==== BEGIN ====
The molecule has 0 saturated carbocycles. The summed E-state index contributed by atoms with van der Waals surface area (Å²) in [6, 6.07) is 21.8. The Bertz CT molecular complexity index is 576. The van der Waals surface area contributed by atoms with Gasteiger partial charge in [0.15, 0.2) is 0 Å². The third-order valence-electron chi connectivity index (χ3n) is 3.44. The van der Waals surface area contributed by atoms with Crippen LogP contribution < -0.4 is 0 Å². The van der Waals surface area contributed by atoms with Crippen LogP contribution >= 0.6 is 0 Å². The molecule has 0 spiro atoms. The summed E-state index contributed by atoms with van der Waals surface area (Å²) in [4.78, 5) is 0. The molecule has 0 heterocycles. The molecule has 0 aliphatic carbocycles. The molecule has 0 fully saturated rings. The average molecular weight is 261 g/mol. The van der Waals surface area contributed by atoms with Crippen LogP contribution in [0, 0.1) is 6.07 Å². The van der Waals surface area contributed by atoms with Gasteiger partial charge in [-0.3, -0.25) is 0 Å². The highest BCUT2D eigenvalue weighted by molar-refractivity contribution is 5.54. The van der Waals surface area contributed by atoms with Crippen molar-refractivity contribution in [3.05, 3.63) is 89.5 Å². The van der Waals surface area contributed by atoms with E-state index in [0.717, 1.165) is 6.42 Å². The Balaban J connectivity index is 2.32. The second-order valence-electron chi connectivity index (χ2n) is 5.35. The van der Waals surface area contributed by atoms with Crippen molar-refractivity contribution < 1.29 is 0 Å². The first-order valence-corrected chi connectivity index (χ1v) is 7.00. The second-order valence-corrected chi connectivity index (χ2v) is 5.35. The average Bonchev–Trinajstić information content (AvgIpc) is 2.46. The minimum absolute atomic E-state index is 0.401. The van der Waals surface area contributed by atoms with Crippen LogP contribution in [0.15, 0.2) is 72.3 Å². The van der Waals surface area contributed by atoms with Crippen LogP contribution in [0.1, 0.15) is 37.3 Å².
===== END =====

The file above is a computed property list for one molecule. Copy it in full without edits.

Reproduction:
The molecule has 0 saturated carbocycles. The summed E-state index contributed by atoms with van der Waals surface area (Å²) in [6, 6.07) is 21.8. The Bertz CT molecular complexity index is 576. The van der Waals surface area contributed by atoms with Gasteiger partial charge in [0.15, 0.2) is 0 Å². The third-order valence-electron chi connectivity index (χ3n) is 3.44. The van der Waals surface area contributed by atoms with Crippen LogP contribution < -0.4 is 0 Å². The van der Waals surface area contributed by atoms with Crippen LogP contribution >= 0.6 is 0 Å². The molecule has 0 spiro atoms. The summed E-state index contributed by atoms with van der Waals surface area (Å²) in [4.78, 5) is 0. The molecule has 0 heterocycles. The molecule has 0 aliphatic carbocycles. The molecule has 0 fully saturated rings. The average molecular weight is 261 g/mol. The van der Waals surface area contributed by atoms with Crippen LogP contribution in [0, 0.1) is 6.07 Å². The van der Waals surface area contributed by atoms with Gasteiger partial charge in [-0.3, -0.25) is 0 Å². The highest BCUT2D eigenvalue weighted by molar-refractivity contribution is 5.54. The van der Waals surface area contributed by atoms with Crippen molar-refractivity contribution in [3.05, 3.63) is 89.5 Å². The van der Waals surface area contributed by atoms with E-state index in [0.717, 1.165) is 6.42 Å². The Balaban J connectivity index is 2.32. The second-order valence-electron chi connectivity index (χ2n) is 5.35. The van der Waals surface area contributed by atoms with Crippen molar-refractivity contribution < 1.29 is 0 Å². The first-order valence-corrected chi connectivity index (χ1v) is 7.00. The second-order valence-corrected chi connectivity index (χ2v) is 5.35. The average Bonchev–Trinajstić information content (AvgIpc) is 2.46. The minimum absolute atomic E-state index is 0.401. The van der Waals surface area contributed by atoms with Crippen LogP contribution in [0.15, 0.2) is 72.3 Å². The van der Waals surface area contributed by atoms with Crippen LogP contribution in [0.1, 0.15) is 37.3 Å².